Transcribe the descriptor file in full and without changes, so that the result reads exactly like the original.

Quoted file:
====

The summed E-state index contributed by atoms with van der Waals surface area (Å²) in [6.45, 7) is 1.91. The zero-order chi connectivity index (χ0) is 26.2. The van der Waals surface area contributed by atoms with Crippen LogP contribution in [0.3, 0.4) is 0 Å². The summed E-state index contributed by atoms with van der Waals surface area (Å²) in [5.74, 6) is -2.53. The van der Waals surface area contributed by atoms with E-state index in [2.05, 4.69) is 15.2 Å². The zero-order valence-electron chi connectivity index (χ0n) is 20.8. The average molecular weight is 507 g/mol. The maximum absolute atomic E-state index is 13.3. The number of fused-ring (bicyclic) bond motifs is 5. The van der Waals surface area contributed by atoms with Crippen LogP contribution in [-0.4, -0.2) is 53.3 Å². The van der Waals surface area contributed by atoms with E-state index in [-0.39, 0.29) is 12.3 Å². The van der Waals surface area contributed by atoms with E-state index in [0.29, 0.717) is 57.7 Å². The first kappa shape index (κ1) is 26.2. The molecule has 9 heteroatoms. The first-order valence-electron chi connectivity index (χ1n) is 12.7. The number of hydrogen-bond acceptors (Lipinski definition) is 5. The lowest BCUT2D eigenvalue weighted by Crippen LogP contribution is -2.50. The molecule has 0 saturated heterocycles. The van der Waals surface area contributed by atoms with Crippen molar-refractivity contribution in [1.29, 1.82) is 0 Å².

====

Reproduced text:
The summed E-state index contributed by atoms with van der Waals surface area (Å²) in [6.45, 7) is 1.91. The zero-order chi connectivity index (χ0) is 26.2. The van der Waals surface area contributed by atoms with Crippen LogP contribution in [0.3, 0.4) is 0 Å². The summed E-state index contributed by atoms with van der Waals surface area (Å²) in [5.74, 6) is -2.53. The van der Waals surface area contributed by atoms with E-state index in [2.05, 4.69) is 15.2 Å². The zero-order valence-electron chi connectivity index (χ0n) is 20.8. The average molecular weight is 507 g/mol. The maximum absolute atomic E-state index is 13.3. The number of fused-ring (bicyclic) bond motifs is 5. The van der Waals surface area contributed by atoms with Crippen LogP contribution in [-0.4, -0.2) is 53.3 Å². The van der Waals surface area contributed by atoms with E-state index in [-0.39, 0.29) is 12.3 Å². The van der Waals surface area contributed by atoms with E-state index in [0.29, 0.717) is 57.7 Å². The first kappa shape index (κ1) is 26.2. The molecule has 9 heteroatoms. The first-order valence-electron chi connectivity index (χ1n) is 12.7. The number of hydrogen-bond acceptors (Lipinski definition) is 5. The lowest BCUT2D eigenvalue weighted by Crippen LogP contribution is -2.50. The molecule has 0 saturated heterocycles. The van der Waals surface area contributed by atoms with Crippen molar-refractivity contribution in [1.29, 1.82) is 0 Å².